Oh, dear WordPress… Why you so complicated? Many new bloggers get confused with the very first question: which WordPress version will be the best fit? Here are the differences between WordPress.com vs WordPress.org!
As a website designer myself, I’ve dealt with my client’s confusion more than once.
What are the differences between WordPress.com vs WordPress.org? Which is the best option? What is a self-hosted website? And how to, goddamn, get started???
I’ll try to make this easier for you.
If you’re just getting started, make sure to check out this full guide to starting a blog, from setup to design, from content to monetization.
The differences between WordPress.com vs WordPress.org
WordPress, in general, is a website creation platform. No matter which site you choose, you will have the same WordPress admin panel.
In short, WordPress.com is the cheap, easy, hobby-blogger version.
WordPress.org is the real deal. It’s the self-hosted website platform, the one you need to pay for!
But why should you?
Let’s look into the differences between WordPress.com vs WordPress.org
WordPress.com is free
As said, the most basic version of WordPress.com is free. This allows you to create a simple website and publish blog posts.
With the new Gutenberg WordPress editor it can be quite a nice process. First, you choose a free theme (site design), then update it based on your needs. Later you can write blog posts and share it with others.
For the free version, you don’t have many customization options.
Besides that, you won’t have your personal domain. Your website will be yournickname.wordpress.com
For WordPress.org you need to purchase the hosting
Hear me out. To set up a WordPress.org website, you need to FIRST purchase the hosting. THEN, you get one-click WordPress install and this installation counts as WordPress.org
- You don’t need to sign up on WordPress.org
- You don’t need to have any previous accounts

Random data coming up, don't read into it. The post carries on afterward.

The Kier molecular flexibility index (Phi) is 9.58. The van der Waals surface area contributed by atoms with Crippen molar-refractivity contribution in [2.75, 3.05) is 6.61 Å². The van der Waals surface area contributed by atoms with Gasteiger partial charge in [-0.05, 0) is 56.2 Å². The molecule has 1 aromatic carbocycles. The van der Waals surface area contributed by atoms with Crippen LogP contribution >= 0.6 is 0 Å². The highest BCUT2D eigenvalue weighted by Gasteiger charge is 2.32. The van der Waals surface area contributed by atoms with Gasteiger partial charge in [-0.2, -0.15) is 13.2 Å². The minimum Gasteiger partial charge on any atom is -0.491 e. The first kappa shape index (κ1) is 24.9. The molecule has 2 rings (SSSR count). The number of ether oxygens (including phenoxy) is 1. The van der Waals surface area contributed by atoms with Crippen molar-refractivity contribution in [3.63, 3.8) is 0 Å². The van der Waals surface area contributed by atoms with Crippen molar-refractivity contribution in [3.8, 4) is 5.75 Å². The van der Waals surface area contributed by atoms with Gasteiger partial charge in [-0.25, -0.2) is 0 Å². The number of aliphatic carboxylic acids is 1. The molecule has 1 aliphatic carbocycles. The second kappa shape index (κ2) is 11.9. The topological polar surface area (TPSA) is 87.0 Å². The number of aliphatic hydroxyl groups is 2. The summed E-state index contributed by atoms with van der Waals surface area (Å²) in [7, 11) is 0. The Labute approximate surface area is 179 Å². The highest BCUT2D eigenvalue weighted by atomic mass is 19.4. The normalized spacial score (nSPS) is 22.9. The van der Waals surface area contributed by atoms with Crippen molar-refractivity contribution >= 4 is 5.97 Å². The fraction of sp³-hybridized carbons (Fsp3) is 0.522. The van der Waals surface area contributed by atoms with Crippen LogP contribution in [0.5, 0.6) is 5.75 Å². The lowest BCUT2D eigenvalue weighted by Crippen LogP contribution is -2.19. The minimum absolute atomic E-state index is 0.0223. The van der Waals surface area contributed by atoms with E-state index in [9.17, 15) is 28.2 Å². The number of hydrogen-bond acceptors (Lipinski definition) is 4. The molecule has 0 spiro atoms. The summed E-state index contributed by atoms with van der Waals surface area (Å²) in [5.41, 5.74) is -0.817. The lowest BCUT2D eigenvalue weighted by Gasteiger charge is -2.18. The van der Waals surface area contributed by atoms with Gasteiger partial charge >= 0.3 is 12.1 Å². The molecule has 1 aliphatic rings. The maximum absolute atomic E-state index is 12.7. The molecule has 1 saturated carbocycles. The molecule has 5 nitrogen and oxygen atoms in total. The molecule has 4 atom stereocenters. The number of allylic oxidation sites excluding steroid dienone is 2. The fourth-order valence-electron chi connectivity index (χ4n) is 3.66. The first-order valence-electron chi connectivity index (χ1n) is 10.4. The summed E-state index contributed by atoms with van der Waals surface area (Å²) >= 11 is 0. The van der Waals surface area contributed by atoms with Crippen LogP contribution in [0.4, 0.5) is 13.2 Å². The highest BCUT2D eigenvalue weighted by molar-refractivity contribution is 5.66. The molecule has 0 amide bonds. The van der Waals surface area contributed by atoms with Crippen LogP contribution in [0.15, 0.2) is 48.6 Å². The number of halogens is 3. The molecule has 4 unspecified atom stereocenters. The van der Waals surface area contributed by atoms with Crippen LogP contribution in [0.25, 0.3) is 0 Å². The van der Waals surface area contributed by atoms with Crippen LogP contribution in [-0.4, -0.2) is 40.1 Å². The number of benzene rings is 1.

- You just purchase the hosting and THEN set up WordPress
The range of hosting pricing is very wide. For example, you can get the cheapest hosting for around $3/monthly (not suggested). While others, more effective and trustful hostings will start at $5/monthly for the first year and around $8-$10/monthly later.
Most hostings will require for you to pay a full year up-front. However, they also have a money-back guarantee so if it’s not working for you, don’t worry!
My favorite hosting is Siteground. I’ve used them for 5+ years and have created plenty of client websites with Siteground as well. They have great service, good speed and wonderful support.
If you do want to opt-in for monthly payment instead of yearly, go for Lyrical host. These days they are becoming more and more popular among bloggers. They have a great community with very personal attention given to each customer. The pricing is higher, it starts from around $12/monthly. You can use code TRP10 for an additional 10% off!
Or you can also check Dreamhost for cheaper monthly option!
WordPress.com design options are limited
On WordPress.com your website is built based on their free themes. While the new Gutenberg block editor gives quite many new customization features, the design options will still be limited.
First of all, most of the beautiful WordPress themes won’t be accessible for you.
If you’ll have any specific updates you’d want to make, you won’t have any access to helpful tools like CSS or page builder plugins.
Many themes can also be very limiting when it comes to the layout.
WordPress.org gives you full customization options
With a self-hosted WordPress website, you have all the freedom to make your site whatever you want it to be.
From a simple blog with elegant design to outstanding online marketplace or membership site with creative page layouts.
With WordPress.org you’ll have the access to both free and paid WordPress themes, as well as plenty of helpful plugins!
WordPress.com doesn’t support plugins
Plugins is what makes the website complete! A plugin is like an app for your website.
Plugins give a chance to set up email marketing, add social media sharing icons, improve website speed and usability and way beyond. And the free version does not support uploading or using plugins.